info 04.3.09

Garden Place

"I live on Garden Place in Brooklyn Heights, New York. A sleepy idyll, forgotten in the crazy speed and riot of New York City, it rests outside of time and outside of the cacophony. Only one block in length, the street is made up of single-family town houses and brownstones. Someone usually has to die for a house to go on sale here. Tree branches overhang the street, flowering pink puffballs of cherry blossom in springtime."

That's from the opening chapter of The Body Broken, Lynne Greenberg's recently published memoir. (Not our subject today, but recommended nonetheless.)

Some history. Philip Livingston (1716-1778) is remembered as one of the signers of the Declaration of Independence. He moved to Brooklyn around 1764 and built on what is now Hicks, between Joralemon and State. The house was used as a kind of War Room by Washington during the Battle of Brooklyn (aka the Battle of Long Island). The Livingston's garden, roughly 200 square feet behind the mansion, passed to the city with the rest of the property (after having been bought by Teunis Joralemon, his death, and a fire destroying the house). In 1842, Garden Street bisected Livington's old garden; the city changed the name in 1870 to Garden Place to avoid confusion with an already existing Garden Street.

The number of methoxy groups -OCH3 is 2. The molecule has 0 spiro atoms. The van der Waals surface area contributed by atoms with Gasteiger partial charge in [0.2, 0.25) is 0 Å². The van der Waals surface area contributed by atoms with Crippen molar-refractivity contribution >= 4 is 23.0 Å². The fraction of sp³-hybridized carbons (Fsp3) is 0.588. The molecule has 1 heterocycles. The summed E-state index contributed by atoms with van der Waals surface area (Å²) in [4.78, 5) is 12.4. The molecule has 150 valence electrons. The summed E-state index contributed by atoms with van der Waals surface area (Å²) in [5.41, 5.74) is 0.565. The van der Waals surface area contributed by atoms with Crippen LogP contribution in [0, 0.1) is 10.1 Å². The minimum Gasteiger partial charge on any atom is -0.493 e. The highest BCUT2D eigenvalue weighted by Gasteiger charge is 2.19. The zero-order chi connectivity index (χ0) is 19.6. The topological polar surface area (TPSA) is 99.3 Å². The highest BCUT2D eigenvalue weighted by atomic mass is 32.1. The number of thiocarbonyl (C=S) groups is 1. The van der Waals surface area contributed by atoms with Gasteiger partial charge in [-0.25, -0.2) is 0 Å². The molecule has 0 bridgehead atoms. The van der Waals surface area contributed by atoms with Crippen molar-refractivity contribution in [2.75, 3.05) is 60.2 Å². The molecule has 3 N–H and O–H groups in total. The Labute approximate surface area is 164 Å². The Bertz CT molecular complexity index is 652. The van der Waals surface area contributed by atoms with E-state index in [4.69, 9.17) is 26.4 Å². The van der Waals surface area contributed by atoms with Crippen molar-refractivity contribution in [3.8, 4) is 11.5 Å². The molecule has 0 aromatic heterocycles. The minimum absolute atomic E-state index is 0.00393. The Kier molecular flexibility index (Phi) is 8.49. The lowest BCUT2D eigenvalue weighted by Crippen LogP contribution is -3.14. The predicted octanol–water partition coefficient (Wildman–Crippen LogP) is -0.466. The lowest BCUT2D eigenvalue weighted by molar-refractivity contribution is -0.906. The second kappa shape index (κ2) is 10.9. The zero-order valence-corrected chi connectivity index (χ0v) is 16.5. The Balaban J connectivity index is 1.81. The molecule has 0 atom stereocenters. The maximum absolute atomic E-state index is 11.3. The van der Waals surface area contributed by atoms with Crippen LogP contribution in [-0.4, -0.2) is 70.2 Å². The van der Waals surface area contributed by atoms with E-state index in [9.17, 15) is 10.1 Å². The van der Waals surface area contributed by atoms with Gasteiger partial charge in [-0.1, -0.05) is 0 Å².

Garden Place loses its 'sleepy idyll' status once a year on Halloween. On any day, it is one of the most charming blocks in the borough.

Take a virtual walk, clicking on Street View here.


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